admin | April 11, 2016
Sitting in the shade of her house, Emerance Mukendwa pulps dried cassava roots to extract a little flour. She sits next to a saucepan, which contains the brown and white flour she extracted by processing the far less nutritious cassava peel. People usually feed their cassava peel flour to animals in this area, but many families in the Katanga Province of southern Democratic Republic of the Congo are now eating it themselves.
Ms. Mukendwa lives in Kilangwa village. She says that she and other villagers can go whole days without eating their staple food fufu, a starchy porridge made from cassava or maize flour. She explains, “With the small amount of money we have, we can only afford cassava peel.”
Children in Kilangwa are already suffering from kwashiorkor, a result of the failed bean and maize harvest. The disease is a severe form of protein-energy deficiency.
People in this region were displaced by conflicts involving the Bakata-Katanga rebels for almost three years. They had little food before they fled, and now heavy rains are adding to their suffering.
In spite of everything, Ms. Mukendwa is not ready to move again. She says, “The situation is the same everywhere. Leaving for another place, where you’re a stranger, is very hard. So I prefer staying and suffering here.”
It poured this season—sometimes three times a day. The seeds, so diligently planted, rotted in the ground. Up to 40,000 people are now at risk of hunger in this small area, according to the NGO Solidarités International.
Three years ago, the region was known as the “triangle of death” because of the Bakata-Katanga rebels. The conflict displaced up to 600,000 people, though that number has fallen now that people have begun to return home after the Congolese government introduced an amnesty and disarmament program.
Paul Masengo Kipekwe had to flee twice from the Bakata-Katanga (literally “cut Katanga” in Swahili). The first time was in 2013, when he was living in Pongo, just north of Lake Mweru in southeast DRC.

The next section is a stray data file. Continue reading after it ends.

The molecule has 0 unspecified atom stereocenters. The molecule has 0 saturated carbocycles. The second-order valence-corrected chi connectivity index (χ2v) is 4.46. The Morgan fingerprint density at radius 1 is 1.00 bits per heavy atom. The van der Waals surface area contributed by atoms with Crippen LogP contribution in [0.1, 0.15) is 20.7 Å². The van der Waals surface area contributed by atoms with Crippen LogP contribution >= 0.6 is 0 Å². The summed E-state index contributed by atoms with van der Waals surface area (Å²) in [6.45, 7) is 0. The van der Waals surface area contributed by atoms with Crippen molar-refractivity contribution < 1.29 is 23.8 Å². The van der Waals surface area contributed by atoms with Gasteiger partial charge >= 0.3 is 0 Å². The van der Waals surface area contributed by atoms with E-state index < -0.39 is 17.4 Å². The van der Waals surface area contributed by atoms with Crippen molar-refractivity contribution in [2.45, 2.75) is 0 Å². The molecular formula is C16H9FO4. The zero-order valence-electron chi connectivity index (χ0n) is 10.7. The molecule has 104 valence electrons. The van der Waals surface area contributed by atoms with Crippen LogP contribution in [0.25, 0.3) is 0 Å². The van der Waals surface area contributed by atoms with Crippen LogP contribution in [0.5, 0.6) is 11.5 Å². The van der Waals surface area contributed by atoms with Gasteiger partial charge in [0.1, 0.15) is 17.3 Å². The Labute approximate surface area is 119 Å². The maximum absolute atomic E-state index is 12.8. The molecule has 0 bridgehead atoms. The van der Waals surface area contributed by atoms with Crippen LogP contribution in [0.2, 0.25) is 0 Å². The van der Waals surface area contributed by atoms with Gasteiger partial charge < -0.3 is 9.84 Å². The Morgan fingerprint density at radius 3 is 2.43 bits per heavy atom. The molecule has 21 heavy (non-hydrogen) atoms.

Mr. Kipekwe now lives in Kanyoka, just a few kilometres away from Pongo, where he has turned to farming. He received a basic three months’ package of food aid containing maize flour, beans, vegetable oil, and salt. He also received a supply of maize, bean, and groundnut seeds, along with farming equipment and training—all provided by Solidarités International.
Mr. Kipekwe started farming in December, but the rainy season has been so heavy that he expects to harvest very little in the May-June season.
He says: “When we came back here, we were very worried because our fields were destroyed. These rains really make our situation worse. Beans and maize seeds have really been affected. Groundnuts are our only hope.”
Mr. Kipekwe is hoping for additional food aid. In the meantime, his family eats baby cassava roots to survive.
Jean Bisongo Kabika is a villager from Kanyoka who has fled the Bakata-Katanga three times. Two of his children died from malnutrition.
Unlike many of his neighbours, he has not started farming yet, and is not very motivated to do so. He has too many doubts about the future. He says, “I can farm today and have to flee again.” Instead, like some other returnees, he has started eating his seeds.
To read the full article on which this story is based, Hunger replaces war in Congo’s Katanga, go to: http://www.irinnews.org/news/2016/04/01/hunger-replaces-war-congo%E2%80%99s-katanga